If you look at me and my birth certificate, I'm 72 years old. But I feel like I'm 52, and only beginning the 2nd half of my life. Not the years but it's the attitude that counts.

Like I said, I had only 2 months to come up with the coffee-table book, from scratch, and I took the challenge. I knew I could deliver the good (pun intended), because I knew I had total control of the whole process: I could write (as fast as you please); I could take photographs (as good as it gets); I could do desktop publishing (as well as any layout artist and 10 times faster yet) - and I had the monumental nerve to try the impossible! I told myself if anyone could do it, I could.

The week before the launching, every single day I was being asked about the status of the coffee-table book by someone at the ACPC. Here's the Countdown to D Day:

Day 5 - "Sir Frank, are you sure we could come out with the book in time for the launching?"
Day 4 - "Mr Hilario, it's okay if you say it cannot be done so we will not expect anything."
Day 3 - "Sir, are we really coming out with the book?"
Day 2 - "Ma'am is asking if we could really produce the book on time."
Day 1 - "Mr Frank, please make sure if we can really come out with the book because it's in the program."
Day 0 - Day of launching, after I delivered the first 25 copies right to the door of the board room of the ACPC about 11 AM and told Miss M - "Titingnan ko muna," she said. (Let me look first.) I suppose she had this lingering doubt that I could deliver the finished product that was as good-looking as it should, all pages in full color on glossy paper, hard-bound, and not with obvious mistakes or not a hodgepodge rush job on sight. They were all incredulous. One fellow said to me, "Tapos na?!" (Finished already?!) His question really meant, "I don't believe it! It's impossible." Well, I don't blame him because up to the week before the launching, the members of the management committee of the ACPC in my presence were still going over the pages one by one, with me showing the book onscreen via an LCD projector. (You want a biased judgment of the book? My daughter Graciela, who is not fond of praising my work, said when she first saw my copy: "Ang ganda!" It's beautiful.)

Yes, I delivered the good. I did what they thought couldn't be done. I myself had no doubt I could do it. I had only one caveat: God willing. I never forgot that, but I never panicked or felt something near anything like that.

I am telling Bibang it's all because I'm self-taught and I knew exactly what I could do. I taught myself to write in high school in Asingan yet. It happened that our new Tagalog teacher, Miss Constancia E Cruz - I'm sure about the name because I had a crush on her - was looking for a Tagalog editor for the high school (Rizal Jr College) newsletter, and she was holding an essay-writing contest. Although I'm a GI (Genuine Ilocano), I joined that contest because I had a vague feeling that I had a good chance of winning. I had been avidly reading Liwayway and Bulaklak, 2 Tagalog magazines. I won! And it was against native Tagalog speakers too. So I told myself, "This is where my talent lies. I'm going to be the best!" (I know it was a silent speech, of course, and I'm sure it was in English.)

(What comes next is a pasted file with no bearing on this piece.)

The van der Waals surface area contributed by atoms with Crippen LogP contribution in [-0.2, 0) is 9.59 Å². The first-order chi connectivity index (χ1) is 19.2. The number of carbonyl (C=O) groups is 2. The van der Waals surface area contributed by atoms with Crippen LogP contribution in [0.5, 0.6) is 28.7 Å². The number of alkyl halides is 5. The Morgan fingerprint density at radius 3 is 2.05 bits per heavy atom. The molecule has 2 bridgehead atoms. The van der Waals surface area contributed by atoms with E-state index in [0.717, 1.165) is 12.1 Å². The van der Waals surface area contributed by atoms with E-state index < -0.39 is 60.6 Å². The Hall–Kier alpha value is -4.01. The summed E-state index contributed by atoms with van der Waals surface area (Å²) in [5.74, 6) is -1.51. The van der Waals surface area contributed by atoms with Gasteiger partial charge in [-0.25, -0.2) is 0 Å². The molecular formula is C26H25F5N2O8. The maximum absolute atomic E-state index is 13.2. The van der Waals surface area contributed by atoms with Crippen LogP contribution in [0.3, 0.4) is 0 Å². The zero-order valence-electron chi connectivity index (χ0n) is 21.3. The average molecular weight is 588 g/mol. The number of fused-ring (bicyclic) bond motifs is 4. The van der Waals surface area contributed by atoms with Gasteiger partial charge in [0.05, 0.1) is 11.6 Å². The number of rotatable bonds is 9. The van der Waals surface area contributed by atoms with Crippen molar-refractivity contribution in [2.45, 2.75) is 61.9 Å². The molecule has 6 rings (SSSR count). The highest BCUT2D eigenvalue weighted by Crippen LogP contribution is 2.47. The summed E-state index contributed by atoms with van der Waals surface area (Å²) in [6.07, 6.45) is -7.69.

Bibang says, "Uray idi ket nalaingkayo nga talaga." Even then you were bright.

You know what, I tell her, in my workshops, I always tell people, "I'm a genius, but so are you! Don't tell me God blessed me so much I'm the only genius in this room! You have the genius in you, except that you have been able to release it."

Except teaching, all my skills are self-taught. I taught myself to type, write, take photographs, edit, do desktop publishing entirely with the personal computer, with Microsoft Windows and Word 2010 (no, not with Adobe InDesign). Yes, I'm the Filipino freelancer who dared turn Microsoft Word into a desktop publishing program, beginning with Word 2002 (Word XP) yet. If I didn't love writing and the English language, where would I be now?

In this Age of Knowledge, if we Filipinos don't love the English language, the best we could hope for is stay in the dustbin of history!

Look at my gray hair! I'm 72. How old are you? If you're 62, you can do it. If you are 52, all the more reason. If you are 42, don't give me excuses. If you're 32, you have a lot to learn. Look at me, there's hope in you!

Filipinos, yes I'm One In A Million. But only if you don't do anything about what you can do about it.